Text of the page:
Mixing waters may hasten arrival of ice-free Arctic Ocean summers
In yet another sign that the balance of Earth’s climate system is being perturbed by global warming, scientists are documenting how a steady intrusion of water from the Atlantic is undermining sea ice in the Arctic Ocean.
The research, led by Igor Polyakov, a professor at the University of Alaska Fairbanks International Arctic Research Center, shows that the relatively warm Atlantic Ocean water is a surprisingly powerful contributor to Arctic sea ice decline.
“This is a very important step toward a seasonal ice-free Arctic,” said Polyakov, explaining that the changes mean that summer sea ice could vanish sooner than expected.
After a decade of rapid sea ice decline, parts of the eastern Arctic Ocean have already been nearly ice-free by the end of summer. Up to now, currents from the Atlantic were deemed a small factor because the warmer water was capped by a colder surface layer. Without mixing, the heat from the warmer water can’t come into contact with sea ice at the surface.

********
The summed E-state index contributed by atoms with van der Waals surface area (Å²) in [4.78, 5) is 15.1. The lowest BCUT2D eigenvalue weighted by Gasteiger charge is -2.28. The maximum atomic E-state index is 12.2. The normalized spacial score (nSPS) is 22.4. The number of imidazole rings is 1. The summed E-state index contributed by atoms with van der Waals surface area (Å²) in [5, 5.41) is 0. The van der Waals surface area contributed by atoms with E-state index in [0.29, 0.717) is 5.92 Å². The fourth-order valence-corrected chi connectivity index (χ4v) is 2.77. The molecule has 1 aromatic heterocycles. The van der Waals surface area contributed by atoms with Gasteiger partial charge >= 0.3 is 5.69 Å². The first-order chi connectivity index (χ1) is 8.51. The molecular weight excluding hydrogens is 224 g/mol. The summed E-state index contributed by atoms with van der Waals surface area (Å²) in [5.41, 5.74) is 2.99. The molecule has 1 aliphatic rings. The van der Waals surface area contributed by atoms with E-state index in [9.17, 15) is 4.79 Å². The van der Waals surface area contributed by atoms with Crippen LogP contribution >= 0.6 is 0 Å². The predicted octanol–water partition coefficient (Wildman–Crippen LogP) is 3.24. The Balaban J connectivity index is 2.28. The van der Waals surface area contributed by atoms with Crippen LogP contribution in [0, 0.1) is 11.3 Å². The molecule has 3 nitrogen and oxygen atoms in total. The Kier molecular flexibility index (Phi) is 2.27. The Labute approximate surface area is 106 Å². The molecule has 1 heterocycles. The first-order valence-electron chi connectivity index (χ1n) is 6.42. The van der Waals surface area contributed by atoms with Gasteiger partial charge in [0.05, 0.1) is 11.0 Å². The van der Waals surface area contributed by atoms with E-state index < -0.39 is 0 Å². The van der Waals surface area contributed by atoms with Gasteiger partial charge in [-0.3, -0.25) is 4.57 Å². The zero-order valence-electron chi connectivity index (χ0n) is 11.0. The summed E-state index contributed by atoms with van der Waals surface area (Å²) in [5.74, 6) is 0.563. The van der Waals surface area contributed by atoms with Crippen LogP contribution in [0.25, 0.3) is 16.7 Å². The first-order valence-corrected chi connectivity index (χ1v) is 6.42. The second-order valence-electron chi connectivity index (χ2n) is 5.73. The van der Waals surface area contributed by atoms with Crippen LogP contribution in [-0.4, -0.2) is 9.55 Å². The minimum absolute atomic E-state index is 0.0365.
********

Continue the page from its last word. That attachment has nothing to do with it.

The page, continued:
But the research shows how that dynamic is changing and that there is more mixing of layers in the Eastern Eurasian Basin, a major pathway for Atlantic water into the Arctic Ocean. That means more heat is being transferred to the Arctic sea ice on the surface.
Even before analyzing the data, the research team noticed that something was changing. They depend on solid sea ice to deploy their research buoys. During the 2015 expedition aboard the icebreaking research vessel Akademik Tryoshnikov, much of the sea ice was too rotten to support the buoys, Polyakov said.
“For the first time, we had a problem finding a suitable ice floe to deploy buoys. We spent several days trying to find such a floe.”